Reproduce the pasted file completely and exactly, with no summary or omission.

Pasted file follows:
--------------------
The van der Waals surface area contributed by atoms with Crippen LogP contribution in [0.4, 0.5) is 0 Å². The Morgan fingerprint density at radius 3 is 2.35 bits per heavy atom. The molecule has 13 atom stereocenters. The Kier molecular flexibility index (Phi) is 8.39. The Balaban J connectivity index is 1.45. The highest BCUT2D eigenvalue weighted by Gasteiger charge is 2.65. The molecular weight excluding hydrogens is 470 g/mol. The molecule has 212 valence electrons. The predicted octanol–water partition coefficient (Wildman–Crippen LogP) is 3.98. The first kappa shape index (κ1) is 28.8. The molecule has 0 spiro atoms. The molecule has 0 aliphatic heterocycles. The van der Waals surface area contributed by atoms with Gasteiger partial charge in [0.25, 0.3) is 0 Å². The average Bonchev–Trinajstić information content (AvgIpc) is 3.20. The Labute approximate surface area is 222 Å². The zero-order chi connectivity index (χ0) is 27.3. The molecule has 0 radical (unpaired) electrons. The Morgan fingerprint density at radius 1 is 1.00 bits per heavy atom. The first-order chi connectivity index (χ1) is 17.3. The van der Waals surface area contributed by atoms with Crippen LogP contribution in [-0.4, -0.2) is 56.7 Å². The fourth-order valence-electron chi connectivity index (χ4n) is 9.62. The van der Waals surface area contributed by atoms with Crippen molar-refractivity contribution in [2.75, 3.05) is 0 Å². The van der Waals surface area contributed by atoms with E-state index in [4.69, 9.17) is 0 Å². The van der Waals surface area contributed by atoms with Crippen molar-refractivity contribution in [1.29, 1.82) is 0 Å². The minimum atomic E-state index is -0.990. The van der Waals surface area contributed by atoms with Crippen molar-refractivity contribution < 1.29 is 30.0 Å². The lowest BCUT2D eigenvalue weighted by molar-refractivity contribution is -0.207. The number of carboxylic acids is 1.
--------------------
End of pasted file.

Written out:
The van der Waals surface area contributed by atoms with Crippen LogP contribution in [0.4, 0.5) is 0 Å². The Morgan fingerprint density at radius 3 is 2.35 bits per heavy atom. The molecule has 13 atom stereocenters. The Kier molecular flexibility index (Phi) is 8.39. The Balaban J connectivity index is 1.45. The highest BCUT2D eigenvalue weighted by Gasteiger charge is 2.65. The molecular weight excluding hydrogens is 470 g/mol. The molecule has 212 valence electrons. The predicted octanol–water partition coefficient (Wildman–Crippen LogP) is 3.98. The first kappa shape index (κ1) is 28.8. The molecule has 0 spiro atoms. The molecule has 0 aliphatic heterocycles. The van der Waals surface area contributed by atoms with Gasteiger partial charge in [0.25, 0.3) is 0 Å². The average Bonchev–Trinajstić information content (AvgIpc) is 3.20. The Labute approximate surface area is 222 Å². The zero-order chi connectivity index (χ0) is 27.3. The molecule has 0 radical (unpaired) electrons. The Morgan fingerprint density at radius 1 is 1.00 bits per heavy atom. The first-order chi connectivity index (χ1) is 17.3. The van der Waals surface area contributed by atoms with Crippen LogP contribution in [-0.4, -0.2) is 56.7 Å². The fourth-order valence-electron chi connectivity index (χ4n) is 9.62. The van der Waals surface area contributed by atoms with Crippen molar-refractivity contribution in [2.75, 3.05) is 0 Å². The van der Waals surface area contributed by atoms with E-state index in [4.69, 9.17) is 0 Å². The van der Waals surface area contributed by atoms with Crippen molar-refractivity contribution in [1.29, 1.82) is 0 Å². The minimum atomic E-state index is -0.990. The van der Waals surface area contributed by atoms with Crippen molar-refractivity contribution < 1.29 is 30.0 Å². The lowest BCUT2D eigenvalue weighted by molar-refractivity contribution is -0.207. The number of carboxylic acids is 1.